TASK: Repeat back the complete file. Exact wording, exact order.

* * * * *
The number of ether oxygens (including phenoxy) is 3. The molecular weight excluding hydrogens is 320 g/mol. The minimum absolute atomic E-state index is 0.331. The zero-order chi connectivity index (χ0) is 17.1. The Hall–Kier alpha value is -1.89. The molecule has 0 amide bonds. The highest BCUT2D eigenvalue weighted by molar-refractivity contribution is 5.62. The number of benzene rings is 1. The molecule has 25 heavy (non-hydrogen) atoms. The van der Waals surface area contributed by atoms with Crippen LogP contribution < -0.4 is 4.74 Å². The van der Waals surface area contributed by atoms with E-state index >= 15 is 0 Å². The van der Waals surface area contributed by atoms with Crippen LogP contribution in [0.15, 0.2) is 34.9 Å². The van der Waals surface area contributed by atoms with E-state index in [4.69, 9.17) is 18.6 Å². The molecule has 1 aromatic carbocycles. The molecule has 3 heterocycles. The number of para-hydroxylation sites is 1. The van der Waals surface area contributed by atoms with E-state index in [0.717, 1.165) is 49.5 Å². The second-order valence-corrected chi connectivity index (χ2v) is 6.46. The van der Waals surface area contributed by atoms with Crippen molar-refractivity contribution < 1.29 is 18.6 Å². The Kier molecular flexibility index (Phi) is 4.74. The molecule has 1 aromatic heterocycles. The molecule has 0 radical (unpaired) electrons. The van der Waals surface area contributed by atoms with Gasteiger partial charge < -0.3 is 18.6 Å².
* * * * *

The number of ether oxygens (including phenoxy) is 3. The molecular weight excluding hydrogens is 320 g/mol. The minimum absolute atomic E-state index is 0.331. The zero-order chi connectivity index (χ0) is 17.1. The Hall–Kier alpha value is -1.89. The molecule has 0 amide bonds. The highest BCUT2D eigenvalue weighted by molar-refractivity contribution is 5.62. The number of benzene rings is 1. The molecule has 25 heavy (non-hydrogen) atoms. The van der Waals surface area contributed by atoms with Crippen LogP contribution < -0.4 is 4.74 Å². The van der Waals surface area contributed by atoms with E-state index >= 15 is 0 Å². The van der Waals surface area contributed by atoms with Crippen LogP contribution in [0.15, 0.2) is 34.9 Å². The van der Waals surface area contributed by atoms with E-state index in [4.69, 9.17) is 18.6 Å². The molecule has 1 aromatic carbocycles. The molecule has 3 heterocycles. The number of para-hydroxylation sites is 1. The van der Waals surface area contributed by atoms with E-state index in [0.717, 1.165) is 49.5 Å². The second-order valence-corrected chi connectivity index (χ2v) is 6.46. The van der Waals surface area contributed by atoms with Crippen molar-refractivity contribution < 1.29 is 18.6 Å². The Kier molecular flexibility index (Phi) is 4.74. The molecule has 1 aromatic heterocycles. The molecule has 0 radical (unpaired) electrons. The van der Waals surface area contributed by atoms with Gasteiger partial charge < -0.3 is 18.6 Å².